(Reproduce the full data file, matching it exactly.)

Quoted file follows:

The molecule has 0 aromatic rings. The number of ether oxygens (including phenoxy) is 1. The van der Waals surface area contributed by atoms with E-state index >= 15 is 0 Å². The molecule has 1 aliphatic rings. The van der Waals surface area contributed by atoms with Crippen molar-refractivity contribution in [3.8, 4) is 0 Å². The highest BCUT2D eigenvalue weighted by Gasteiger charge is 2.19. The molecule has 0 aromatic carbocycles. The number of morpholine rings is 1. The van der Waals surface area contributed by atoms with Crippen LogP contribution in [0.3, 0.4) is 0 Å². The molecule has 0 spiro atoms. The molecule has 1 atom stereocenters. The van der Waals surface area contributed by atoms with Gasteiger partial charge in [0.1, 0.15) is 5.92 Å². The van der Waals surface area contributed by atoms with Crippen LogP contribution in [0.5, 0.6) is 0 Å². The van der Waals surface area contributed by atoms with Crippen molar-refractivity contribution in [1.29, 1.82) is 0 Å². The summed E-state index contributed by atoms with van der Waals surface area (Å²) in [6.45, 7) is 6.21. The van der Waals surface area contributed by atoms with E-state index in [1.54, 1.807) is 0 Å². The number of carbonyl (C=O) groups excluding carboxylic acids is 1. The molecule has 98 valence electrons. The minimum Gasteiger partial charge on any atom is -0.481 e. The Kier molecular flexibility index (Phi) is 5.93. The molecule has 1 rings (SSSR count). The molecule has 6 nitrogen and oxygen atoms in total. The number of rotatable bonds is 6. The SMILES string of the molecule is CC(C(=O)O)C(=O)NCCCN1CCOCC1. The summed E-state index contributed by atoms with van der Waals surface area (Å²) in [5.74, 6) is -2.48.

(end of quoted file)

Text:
The molecule has 0 aromatic rings. The number of ether oxygens (including phenoxy) is 1. The van der Waals surface area contributed by atoms with E-state index >= 15 is 0 Å². The molecule has 1 aliphatic rings. The van der Waals surface area contributed by atoms with Crippen molar-refractivity contribution in [3.8, 4) is 0 Å². The highest BCUT2D eigenvalue weighted by Gasteiger charge is 2.19. The molecule has 0 aromatic carbocycles. The number of morpholine rings is 1. The van der Waals surface area contributed by atoms with Crippen LogP contribution in [0.3, 0.4) is 0 Å². The molecule has 0 spiro atoms. The molecule has 1 atom stereocenters. The van der Waals surface area contributed by atoms with Gasteiger partial charge in [0.1, 0.15) is 5.92 Å². The van der Waals surface area contributed by atoms with Crippen LogP contribution in [0.5, 0.6) is 0 Å². The van der Waals surface area contributed by atoms with Crippen molar-refractivity contribution in [1.29, 1.82) is 0 Å². The summed E-state index contributed by atoms with van der Waals surface area (Å²) in [6.45, 7) is 6.21. The van der Waals surface area contributed by atoms with E-state index in [1.54, 1.807) is 0 Å². The number of carbonyl (C=O) groups excluding carboxylic acids is 1. The molecule has 98 valence electrons. The minimum Gasteiger partial charge on any atom is -0.481 e. The Kier molecular flexibility index (Phi) is 5.93. The molecule has 1 rings (SSSR count). The molecule has 6 nitrogen and oxygen atoms in total. The number of rotatable bonds is 6. The SMILES string of the molecule is CC(C(=O)O)C(=O)NCCCN1CCOCC1. The summed E-state index contributed by atoms with van der Waals surface area (Å²) in [5.74, 6) is -2.48.